Fifty years ago this week, Israelis were riding high. In just six days, the Jewish state’s army had won a stunning victory over the combined militaries of Egypt, Syria and Jordan. Israel more than tripled in size, winning control of the West Bank, the Golan Heights, the Gaza Strip and the Sinai peninsula.
But a half century later, the legacy of that war looks decidedly different. This month’s celebrations in Israel were muted, not least because its military continues to occupy the West Bank and guard over 3 million stateless and impoverished Palestinians.
On this edition of Global Journalist, a look at the mixed legacy of the Jewish state's greatest military victory.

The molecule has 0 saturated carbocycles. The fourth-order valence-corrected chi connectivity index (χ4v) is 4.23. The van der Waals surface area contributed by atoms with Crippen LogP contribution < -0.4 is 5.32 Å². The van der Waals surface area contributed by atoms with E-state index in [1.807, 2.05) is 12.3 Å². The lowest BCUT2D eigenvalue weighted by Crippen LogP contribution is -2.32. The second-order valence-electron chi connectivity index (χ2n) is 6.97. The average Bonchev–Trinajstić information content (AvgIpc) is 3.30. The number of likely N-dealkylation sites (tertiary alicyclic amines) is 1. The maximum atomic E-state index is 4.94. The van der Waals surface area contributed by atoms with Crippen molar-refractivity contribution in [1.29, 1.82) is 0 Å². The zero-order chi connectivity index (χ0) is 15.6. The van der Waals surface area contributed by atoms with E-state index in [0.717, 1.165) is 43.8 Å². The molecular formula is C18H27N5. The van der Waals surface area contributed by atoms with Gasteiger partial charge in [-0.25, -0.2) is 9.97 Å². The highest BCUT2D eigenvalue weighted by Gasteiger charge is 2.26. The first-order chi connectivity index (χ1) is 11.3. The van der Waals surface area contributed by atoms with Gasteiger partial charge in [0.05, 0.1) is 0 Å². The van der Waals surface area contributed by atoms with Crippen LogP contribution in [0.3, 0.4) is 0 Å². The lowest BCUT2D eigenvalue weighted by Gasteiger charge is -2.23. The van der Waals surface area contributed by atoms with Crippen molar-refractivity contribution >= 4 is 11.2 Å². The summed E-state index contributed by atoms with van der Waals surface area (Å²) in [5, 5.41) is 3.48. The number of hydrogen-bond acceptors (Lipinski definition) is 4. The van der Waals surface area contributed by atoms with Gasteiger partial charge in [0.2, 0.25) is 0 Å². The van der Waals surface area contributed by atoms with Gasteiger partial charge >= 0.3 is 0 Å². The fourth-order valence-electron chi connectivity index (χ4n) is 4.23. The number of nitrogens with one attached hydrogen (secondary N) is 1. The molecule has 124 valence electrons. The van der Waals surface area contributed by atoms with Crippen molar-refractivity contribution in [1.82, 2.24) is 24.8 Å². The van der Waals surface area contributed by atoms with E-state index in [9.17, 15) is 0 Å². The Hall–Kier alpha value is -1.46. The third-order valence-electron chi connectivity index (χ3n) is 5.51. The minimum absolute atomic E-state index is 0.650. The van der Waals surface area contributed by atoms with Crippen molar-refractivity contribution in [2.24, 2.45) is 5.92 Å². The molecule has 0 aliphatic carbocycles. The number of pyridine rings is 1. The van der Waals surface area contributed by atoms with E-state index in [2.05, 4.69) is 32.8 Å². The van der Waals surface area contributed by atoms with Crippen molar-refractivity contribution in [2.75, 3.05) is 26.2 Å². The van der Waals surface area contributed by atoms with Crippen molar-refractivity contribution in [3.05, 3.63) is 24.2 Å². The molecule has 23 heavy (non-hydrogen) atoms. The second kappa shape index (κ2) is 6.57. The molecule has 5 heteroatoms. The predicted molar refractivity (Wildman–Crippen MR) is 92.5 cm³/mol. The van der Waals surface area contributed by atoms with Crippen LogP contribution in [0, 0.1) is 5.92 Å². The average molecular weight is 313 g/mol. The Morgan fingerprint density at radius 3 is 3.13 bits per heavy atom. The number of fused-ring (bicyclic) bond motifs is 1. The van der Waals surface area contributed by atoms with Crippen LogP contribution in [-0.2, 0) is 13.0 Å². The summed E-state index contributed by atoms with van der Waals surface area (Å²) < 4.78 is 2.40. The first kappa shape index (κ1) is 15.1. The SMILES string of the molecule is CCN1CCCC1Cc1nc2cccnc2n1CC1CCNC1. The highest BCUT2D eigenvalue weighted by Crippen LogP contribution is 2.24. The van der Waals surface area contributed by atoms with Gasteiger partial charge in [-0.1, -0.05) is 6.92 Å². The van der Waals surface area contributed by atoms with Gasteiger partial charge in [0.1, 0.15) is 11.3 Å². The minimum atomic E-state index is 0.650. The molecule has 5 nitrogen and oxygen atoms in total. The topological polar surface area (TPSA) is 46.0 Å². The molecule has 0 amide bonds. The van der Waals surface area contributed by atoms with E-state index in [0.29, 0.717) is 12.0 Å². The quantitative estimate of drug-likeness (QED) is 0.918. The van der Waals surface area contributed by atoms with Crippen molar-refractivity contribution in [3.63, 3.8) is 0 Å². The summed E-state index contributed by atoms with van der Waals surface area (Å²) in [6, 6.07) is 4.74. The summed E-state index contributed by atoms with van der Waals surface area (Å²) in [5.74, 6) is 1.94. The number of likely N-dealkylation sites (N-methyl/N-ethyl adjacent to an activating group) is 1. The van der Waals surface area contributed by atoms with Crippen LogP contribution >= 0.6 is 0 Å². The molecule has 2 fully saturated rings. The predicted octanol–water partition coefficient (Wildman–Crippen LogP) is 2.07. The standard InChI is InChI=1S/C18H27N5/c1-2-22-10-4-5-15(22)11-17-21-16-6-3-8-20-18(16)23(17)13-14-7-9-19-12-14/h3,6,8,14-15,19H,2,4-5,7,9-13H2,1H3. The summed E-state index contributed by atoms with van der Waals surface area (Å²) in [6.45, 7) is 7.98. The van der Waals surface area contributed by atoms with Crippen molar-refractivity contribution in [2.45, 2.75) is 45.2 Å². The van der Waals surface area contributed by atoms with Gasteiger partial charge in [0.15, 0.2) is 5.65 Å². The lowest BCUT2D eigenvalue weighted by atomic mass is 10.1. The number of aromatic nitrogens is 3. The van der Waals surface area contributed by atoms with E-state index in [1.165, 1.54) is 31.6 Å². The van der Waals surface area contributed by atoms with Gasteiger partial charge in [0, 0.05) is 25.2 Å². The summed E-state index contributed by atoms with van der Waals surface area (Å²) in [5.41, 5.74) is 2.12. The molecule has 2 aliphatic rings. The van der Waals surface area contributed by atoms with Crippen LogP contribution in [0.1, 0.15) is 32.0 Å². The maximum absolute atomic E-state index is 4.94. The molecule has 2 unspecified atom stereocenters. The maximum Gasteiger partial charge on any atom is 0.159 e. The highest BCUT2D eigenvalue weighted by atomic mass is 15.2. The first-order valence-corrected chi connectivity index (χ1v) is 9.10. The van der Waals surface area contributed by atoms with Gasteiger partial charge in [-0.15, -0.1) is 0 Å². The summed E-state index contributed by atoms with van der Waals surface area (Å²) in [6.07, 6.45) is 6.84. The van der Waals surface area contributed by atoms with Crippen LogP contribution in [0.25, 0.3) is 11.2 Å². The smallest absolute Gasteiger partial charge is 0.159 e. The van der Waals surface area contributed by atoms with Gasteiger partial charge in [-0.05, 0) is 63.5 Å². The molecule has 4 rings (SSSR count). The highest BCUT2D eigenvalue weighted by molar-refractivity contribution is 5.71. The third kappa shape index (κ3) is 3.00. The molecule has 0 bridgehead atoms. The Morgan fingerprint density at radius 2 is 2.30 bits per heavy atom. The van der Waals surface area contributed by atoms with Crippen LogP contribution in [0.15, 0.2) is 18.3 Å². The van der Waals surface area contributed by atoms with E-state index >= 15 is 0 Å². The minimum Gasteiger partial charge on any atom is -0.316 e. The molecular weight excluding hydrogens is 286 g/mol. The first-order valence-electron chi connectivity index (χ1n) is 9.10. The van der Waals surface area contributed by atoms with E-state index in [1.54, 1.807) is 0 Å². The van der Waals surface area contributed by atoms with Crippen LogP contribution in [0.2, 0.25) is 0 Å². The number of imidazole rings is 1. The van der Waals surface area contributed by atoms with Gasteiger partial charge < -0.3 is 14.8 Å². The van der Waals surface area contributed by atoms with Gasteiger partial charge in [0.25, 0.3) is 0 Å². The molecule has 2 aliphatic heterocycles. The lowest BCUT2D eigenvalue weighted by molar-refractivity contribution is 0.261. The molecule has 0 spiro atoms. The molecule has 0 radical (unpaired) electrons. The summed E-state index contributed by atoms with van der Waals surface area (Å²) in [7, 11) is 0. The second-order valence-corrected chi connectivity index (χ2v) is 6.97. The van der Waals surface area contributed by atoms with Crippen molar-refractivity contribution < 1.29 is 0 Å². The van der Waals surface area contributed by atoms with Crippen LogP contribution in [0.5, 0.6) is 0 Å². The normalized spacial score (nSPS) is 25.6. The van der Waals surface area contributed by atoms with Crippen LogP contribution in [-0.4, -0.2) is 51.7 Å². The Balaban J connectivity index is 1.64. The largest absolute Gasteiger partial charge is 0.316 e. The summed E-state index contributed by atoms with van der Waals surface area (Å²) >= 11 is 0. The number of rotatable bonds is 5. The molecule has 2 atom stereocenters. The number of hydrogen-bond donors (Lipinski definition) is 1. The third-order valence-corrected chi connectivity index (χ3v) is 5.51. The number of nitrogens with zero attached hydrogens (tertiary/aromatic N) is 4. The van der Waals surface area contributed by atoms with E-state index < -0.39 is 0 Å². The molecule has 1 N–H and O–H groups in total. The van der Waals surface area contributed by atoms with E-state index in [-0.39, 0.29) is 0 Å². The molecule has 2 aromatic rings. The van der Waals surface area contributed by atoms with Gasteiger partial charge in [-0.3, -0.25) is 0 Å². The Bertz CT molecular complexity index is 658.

Joining the program:
- Avraham Sela, an Israeli Six-Day War veteran and professor emeritus of history at Hebrew University.
- William Quandt, a former National Security Council staffer and professor emeritus of history at the University of Virginia.
- Anton La Guardia, deputy foreign editor of The Economist and author of the book “War Without End: Israelis, Palestinians and the Struggle for a Promised Land."
- Jane Eisner, editor-in-chief of the Jewish news outlet The Forward.